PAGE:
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Sci Rep. 2017 Oct 20;7(1):13691. doi: 10.1038/s41598-017-13990-0.

Zymophore identification enables the discovery of novel phenylalanine ammonia lyase enzymes.

Author information

1
School of Chemistry, Manchester Institute of Biotechnology, University of Manchester, 131 Princess Street, Manchester, M1 7DN, United Kingdom.
2
SYNBIOCHEM, Manchester Institute of Biotechnology, University of Manchester, 131 Princess Street, Manchester, M1 7DN, United Kingdom.
3
Prozomix Ltd., Station Court, Haltwhistle, Northumberland, NE49 9HN, United Kingdom.
4
School of Chemistry, Manchester Institute of Biotechnology, University of Manchester, 131 Princess Street, Manchester, M1 7DN, United Kingdom. nicholas.turner@manchester.ac.uk.
5
SYNBIOCHEM, Manchester Institute of Biotechnology, University of Manchester, 131 Princess Street, Manchester, M1 7DN, United Kingdom. nicholas.turner@manchester.ac.uk.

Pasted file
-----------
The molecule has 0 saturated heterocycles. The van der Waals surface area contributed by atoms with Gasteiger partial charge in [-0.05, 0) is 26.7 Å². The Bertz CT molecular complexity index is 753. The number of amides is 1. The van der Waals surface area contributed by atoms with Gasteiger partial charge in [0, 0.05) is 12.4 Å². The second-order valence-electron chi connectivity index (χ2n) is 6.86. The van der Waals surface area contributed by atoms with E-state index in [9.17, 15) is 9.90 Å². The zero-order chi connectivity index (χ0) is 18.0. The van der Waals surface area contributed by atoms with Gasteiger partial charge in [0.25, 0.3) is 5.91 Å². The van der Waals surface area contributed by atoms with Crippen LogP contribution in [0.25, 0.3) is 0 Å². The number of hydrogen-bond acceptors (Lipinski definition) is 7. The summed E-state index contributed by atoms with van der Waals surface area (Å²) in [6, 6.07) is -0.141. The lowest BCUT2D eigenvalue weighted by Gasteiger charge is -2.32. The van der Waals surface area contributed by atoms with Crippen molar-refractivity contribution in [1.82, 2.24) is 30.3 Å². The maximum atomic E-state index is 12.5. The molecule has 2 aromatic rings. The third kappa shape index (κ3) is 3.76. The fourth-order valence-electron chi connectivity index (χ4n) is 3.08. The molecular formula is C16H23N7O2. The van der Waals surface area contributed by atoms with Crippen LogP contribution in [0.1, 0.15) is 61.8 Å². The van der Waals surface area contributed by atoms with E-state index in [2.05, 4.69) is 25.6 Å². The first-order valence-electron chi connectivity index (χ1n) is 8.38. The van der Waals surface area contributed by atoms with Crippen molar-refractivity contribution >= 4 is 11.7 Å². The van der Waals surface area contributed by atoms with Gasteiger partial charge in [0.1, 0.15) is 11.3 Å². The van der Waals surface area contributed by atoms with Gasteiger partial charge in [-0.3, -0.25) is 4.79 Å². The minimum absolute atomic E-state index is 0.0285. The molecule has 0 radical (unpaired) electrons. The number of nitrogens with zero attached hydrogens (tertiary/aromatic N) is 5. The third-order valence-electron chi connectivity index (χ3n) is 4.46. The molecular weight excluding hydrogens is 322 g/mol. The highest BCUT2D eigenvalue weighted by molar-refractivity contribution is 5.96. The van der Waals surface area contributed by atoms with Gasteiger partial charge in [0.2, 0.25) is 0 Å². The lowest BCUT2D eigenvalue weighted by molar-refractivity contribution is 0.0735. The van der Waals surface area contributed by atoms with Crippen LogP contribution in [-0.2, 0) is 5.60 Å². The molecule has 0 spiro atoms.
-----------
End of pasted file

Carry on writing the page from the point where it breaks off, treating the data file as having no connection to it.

Abstract

The suite of biological catalysts found in Nature has the potential to contribute immensely to scientific advancements, ranging from industrial biotechnology to innovations in bioenergy and medical intervention. The endeavour to obtain a catalyst of choice is, however, wrought with challenges. Herein we report the design of a structure-based annotation system for the identification of functionally similar enzymes from diverse sequence backgrounds. Focusing on an enzymatic activity with demonstrated synthetic and therapeutic relevance, five new phenylalanine ammonia lyase (PAL) enzymes were discovered and characterised with respect to their potential applications. The variation and novelty of various desirable traits seen in these previously uncharacterised enzymes demonstrates the importance of effective sequence annotation in unlocking the potential diversity that Nature provides in the search for tailored biological tools. This new method has commercial relevance as a strategy for assaying the 'evolvability' of certain enzyme features, thus streamlining and informing protein engineering efforts.

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